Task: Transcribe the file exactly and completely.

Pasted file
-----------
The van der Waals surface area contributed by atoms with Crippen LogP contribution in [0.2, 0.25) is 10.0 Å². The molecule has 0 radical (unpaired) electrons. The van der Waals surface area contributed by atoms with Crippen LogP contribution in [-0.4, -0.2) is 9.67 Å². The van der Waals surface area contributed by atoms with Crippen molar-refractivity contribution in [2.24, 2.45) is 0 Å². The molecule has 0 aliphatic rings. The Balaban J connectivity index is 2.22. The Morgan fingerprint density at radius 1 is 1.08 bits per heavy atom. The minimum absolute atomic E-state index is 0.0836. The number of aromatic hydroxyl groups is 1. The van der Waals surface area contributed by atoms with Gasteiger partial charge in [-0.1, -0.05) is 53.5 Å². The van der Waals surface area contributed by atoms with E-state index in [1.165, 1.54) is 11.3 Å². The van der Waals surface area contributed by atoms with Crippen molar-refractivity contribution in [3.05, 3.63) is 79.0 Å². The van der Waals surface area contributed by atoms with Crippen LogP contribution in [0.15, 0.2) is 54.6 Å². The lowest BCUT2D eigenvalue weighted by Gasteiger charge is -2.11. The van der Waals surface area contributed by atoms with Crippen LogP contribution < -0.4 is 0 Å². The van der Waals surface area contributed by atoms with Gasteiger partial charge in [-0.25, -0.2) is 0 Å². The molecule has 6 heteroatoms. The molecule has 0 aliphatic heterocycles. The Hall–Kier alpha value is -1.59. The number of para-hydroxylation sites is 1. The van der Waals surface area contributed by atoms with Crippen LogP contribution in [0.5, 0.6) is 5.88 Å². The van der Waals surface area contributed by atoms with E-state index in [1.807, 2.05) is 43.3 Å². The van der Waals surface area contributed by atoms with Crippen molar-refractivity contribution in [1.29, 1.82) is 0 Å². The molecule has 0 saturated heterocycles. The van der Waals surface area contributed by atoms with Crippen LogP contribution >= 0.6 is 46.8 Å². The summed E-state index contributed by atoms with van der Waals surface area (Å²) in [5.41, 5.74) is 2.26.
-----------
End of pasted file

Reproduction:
The van der Waals surface area contributed by atoms with Crippen LogP contribution in [0.2, 0.25) is 10.0 Å². The molecule has 0 radical (unpaired) electrons. The van der Waals surface area contributed by atoms with Crippen LogP contribution in [-0.4, -0.2) is 9.67 Å². The van der Waals surface area contributed by atoms with Crippen molar-refractivity contribution in [2.24, 2.45) is 0 Å². The molecule has 0 aliphatic rings. The Balaban J connectivity index is 2.22. The Morgan fingerprint density at radius 1 is 1.08 bits per heavy atom. The minimum absolute atomic E-state index is 0.0836. The number of aromatic hydroxyl groups is 1. The van der Waals surface area contributed by atoms with Gasteiger partial charge in [-0.1, -0.05) is 53.5 Å². The van der Waals surface area contributed by atoms with E-state index in [1.165, 1.54) is 11.3 Å². The van der Waals surface area contributed by atoms with Crippen molar-refractivity contribution in [3.05, 3.63) is 79.0 Å². The van der Waals surface area contributed by atoms with Crippen LogP contribution in [0.15, 0.2) is 54.6 Å². The lowest BCUT2D eigenvalue weighted by Gasteiger charge is -2.11. The van der Waals surface area contributed by atoms with Crippen LogP contribution < -0.4 is 0 Å². The van der Waals surface area contributed by atoms with Gasteiger partial charge in [-0.25, -0.2) is 0 Å². The molecule has 6 heteroatoms. The molecule has 0 aliphatic heterocycles. The Hall–Kier alpha value is -1.59. The number of para-hydroxylation sites is 1. The van der Waals surface area contributed by atoms with Crippen LogP contribution in [0.5, 0.6) is 5.88 Å². The van der Waals surface area contributed by atoms with E-state index in [1.807, 2.05) is 43.3 Å². The van der Waals surface area contributed by atoms with Crippen molar-refractivity contribution in [1.29, 1.82) is 0 Å². The molecule has 0 saturated heterocycles. The van der Waals surface area contributed by atoms with Crippen LogP contribution >= 0.6 is 46.8 Å². The summed E-state index contributed by atoms with van der Waals surface area (Å²) in [5.41, 5.74) is 2.26.